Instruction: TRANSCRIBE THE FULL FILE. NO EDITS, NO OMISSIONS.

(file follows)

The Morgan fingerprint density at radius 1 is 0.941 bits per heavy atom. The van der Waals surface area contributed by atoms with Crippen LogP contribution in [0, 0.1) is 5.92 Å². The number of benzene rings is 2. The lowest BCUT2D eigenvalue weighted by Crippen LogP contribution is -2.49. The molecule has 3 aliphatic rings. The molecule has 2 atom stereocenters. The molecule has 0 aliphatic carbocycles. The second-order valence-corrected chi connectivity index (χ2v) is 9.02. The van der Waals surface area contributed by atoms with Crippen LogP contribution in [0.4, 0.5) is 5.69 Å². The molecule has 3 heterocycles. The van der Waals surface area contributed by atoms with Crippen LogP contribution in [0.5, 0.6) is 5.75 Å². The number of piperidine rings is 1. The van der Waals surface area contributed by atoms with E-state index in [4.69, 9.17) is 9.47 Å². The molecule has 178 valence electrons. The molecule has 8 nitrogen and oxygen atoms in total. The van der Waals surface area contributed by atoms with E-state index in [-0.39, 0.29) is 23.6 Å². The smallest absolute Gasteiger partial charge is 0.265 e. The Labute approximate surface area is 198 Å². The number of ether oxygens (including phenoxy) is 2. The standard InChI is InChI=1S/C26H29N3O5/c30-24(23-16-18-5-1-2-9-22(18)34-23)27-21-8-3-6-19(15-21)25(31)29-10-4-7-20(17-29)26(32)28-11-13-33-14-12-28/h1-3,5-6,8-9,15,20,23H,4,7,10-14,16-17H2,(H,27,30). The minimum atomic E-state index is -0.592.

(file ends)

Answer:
The Morgan fingerprint density at radius 1 is 0.941 bits per heavy atom. The van der Waals surface area contributed by atoms with Crippen LogP contribution in [0, 0.1) is 5.92 Å². The number of benzene rings is 2. The lowest BCUT2D eigenvalue weighted by Crippen LogP contribution is -2.49. The molecule has 3 aliphatic rings. The molecule has 2 atom stereocenters. The molecule has 0 aliphatic carbocycles. The second-order valence-corrected chi connectivity index (χ2v) is 9.02. The van der Waals surface area contributed by atoms with Crippen LogP contribution in [0.4, 0.5) is 5.69 Å². The molecule has 3 heterocycles. The van der Waals surface area contributed by atoms with Crippen LogP contribution in [0.5, 0.6) is 5.75 Å². The number of piperidine rings is 1. The van der Waals surface area contributed by atoms with E-state index in [4.69, 9.17) is 9.47 Å². The molecule has 178 valence electrons. The molecule has 8 nitrogen and oxygen atoms in total. The van der Waals surface area contributed by atoms with E-state index in [-0.39, 0.29) is 23.6 Å². The smallest absolute Gasteiger partial charge is 0.265 e. The Labute approximate surface area is 198 Å². The number of ether oxygens (including phenoxy) is 2. The standard InChI is InChI=1S/C26H29N3O5/c30-24(23-16-18-5-1-2-9-22(18)34-23)27-21-8-3-6-19(15-21)25(31)29-10-4-7-20(17-29)26(32)28-11-13-33-14-12-28/h1-3,5-6,8-9,15,20,23H,4,7,10-14,16-17H2,(H,27,30). The minimum atomic E-state index is -0.592.